they lower the lipids which im not sure that is a good thing.

  • GeorgeBMac

    Dr Nissen described the controversies surrounding the new guidelines well.

    However, there are two more that he did not mention :
    1). The new guidelines ignore important risk factors that have been identified in recent years – things like inflammation, carotid intimedial thickness, coronary calcium and so on …. These newer risk factors may explain why 50% of people who die of a heart attack have ” normal” cholesterol.
    2) the guidelines failed to justify why they recommend cholesterol lowering medication simply because the patient has other risk factors unrelated to cholesterol (such as high blood pressure ). They MIGHT be helpful in those situations – but the evidence is limited and circumstantial.

  • chicky 1141

    I’m very confused , this past Sept my family Dr. told me when my blood was tested(the test described as somewhat like an MRI of my blood showing I was very high in Choleastral(Genetic) LDL-P the count was 2608. I should be at 1000 count. I was put on Simivistatin ,which I could not tolerate, now on Crestor 5mg. Triglycerides at 332. this analysis compiled by Diagnostic labs(
    Don’t drink or smoke need to get back to walking, my weight is 181, Im 5ft 5in.and 72 yrs old, I do have high BP,which maybe due to Sciatic pain. Am I know in the high risk category. I don’t want to be on stattins!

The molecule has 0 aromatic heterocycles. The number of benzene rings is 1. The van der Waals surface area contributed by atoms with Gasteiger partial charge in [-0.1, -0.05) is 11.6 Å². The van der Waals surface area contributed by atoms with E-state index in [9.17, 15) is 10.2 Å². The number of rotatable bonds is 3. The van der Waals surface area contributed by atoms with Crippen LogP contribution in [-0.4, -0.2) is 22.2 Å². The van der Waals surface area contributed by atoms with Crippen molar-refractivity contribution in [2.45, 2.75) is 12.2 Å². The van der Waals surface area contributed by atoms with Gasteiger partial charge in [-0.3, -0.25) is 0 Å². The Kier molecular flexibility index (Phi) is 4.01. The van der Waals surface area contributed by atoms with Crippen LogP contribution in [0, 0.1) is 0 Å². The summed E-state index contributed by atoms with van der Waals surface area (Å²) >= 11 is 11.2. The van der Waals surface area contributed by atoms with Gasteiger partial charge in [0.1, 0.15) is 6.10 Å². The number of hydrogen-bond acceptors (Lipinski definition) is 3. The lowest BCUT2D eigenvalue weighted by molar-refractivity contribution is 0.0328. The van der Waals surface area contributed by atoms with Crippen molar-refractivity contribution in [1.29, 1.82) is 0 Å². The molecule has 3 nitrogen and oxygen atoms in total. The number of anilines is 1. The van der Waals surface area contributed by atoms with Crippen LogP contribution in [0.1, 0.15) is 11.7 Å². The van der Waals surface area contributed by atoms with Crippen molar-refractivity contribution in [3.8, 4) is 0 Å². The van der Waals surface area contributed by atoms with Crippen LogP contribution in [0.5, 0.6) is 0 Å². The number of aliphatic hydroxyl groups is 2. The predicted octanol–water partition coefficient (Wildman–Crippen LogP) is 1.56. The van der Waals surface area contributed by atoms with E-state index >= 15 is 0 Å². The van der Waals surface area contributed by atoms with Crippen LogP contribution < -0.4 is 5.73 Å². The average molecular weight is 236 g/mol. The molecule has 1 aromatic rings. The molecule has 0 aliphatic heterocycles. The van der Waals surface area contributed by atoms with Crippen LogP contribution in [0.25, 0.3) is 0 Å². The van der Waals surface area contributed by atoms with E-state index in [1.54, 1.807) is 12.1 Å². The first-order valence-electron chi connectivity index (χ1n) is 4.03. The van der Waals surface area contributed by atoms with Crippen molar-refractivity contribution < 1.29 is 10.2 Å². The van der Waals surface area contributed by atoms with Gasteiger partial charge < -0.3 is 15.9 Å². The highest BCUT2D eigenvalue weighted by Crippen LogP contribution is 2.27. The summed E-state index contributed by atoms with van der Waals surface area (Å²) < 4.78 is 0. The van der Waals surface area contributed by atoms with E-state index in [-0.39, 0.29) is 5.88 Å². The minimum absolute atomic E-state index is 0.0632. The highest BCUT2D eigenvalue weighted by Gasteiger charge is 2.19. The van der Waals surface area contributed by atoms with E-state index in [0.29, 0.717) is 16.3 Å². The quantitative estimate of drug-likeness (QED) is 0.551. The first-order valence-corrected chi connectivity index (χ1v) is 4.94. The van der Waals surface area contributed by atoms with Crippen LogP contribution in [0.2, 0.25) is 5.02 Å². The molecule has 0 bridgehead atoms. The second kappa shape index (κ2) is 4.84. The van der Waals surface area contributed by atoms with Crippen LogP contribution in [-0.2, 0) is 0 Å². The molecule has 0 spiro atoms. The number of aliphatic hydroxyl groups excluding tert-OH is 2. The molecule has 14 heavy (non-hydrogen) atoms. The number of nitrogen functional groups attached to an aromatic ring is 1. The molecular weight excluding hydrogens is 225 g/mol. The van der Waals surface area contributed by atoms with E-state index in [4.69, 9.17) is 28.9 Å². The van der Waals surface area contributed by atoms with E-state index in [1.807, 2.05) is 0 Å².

• The_Beating_Edge_Team

      Chicky1141 – I spoke to Dr. Hazen, Co-Section Head of Preventive Cardiology and he stated: An LDL-P of 2608 is substantially elevated, and indicates you have a very high level of LDL (bad) cholesterol TG level of 332 is also substantially above the goal of <150.

      With LDL as high as this, even with extra care in diet, one would not expect to be able to reduce it into a more reasonable range without the use of medications (statins).

      Why the great concern with taking these medications? They have helped to reduce more heart attacks, strokes and prolong life more than any other medication class ever invented.

      While there are some side effects in some with statins (like with any medication), statistically, they are remarkably well tolerated by most. Further, for the rare (percent wise) individuals that do have side effects, they are almost always completely reversible.

      Sounds like you are on a good start with keeping at it with the alternative low dose statin (Crestor). But in truth, I think that may not be enough based on what is indicated – so an appointment with a specialist in preventive cardiology is appropriate, to deal with global efforts to help reduce cardiac risks – including aggressive diet, exercise, blood pressure control, getting the lipids to goal (LDLc, TG) and examination of things like risks of diabetes, thyroid function, and other risk assessments to help gauge overall cardiac risks and appropriate preventive measures.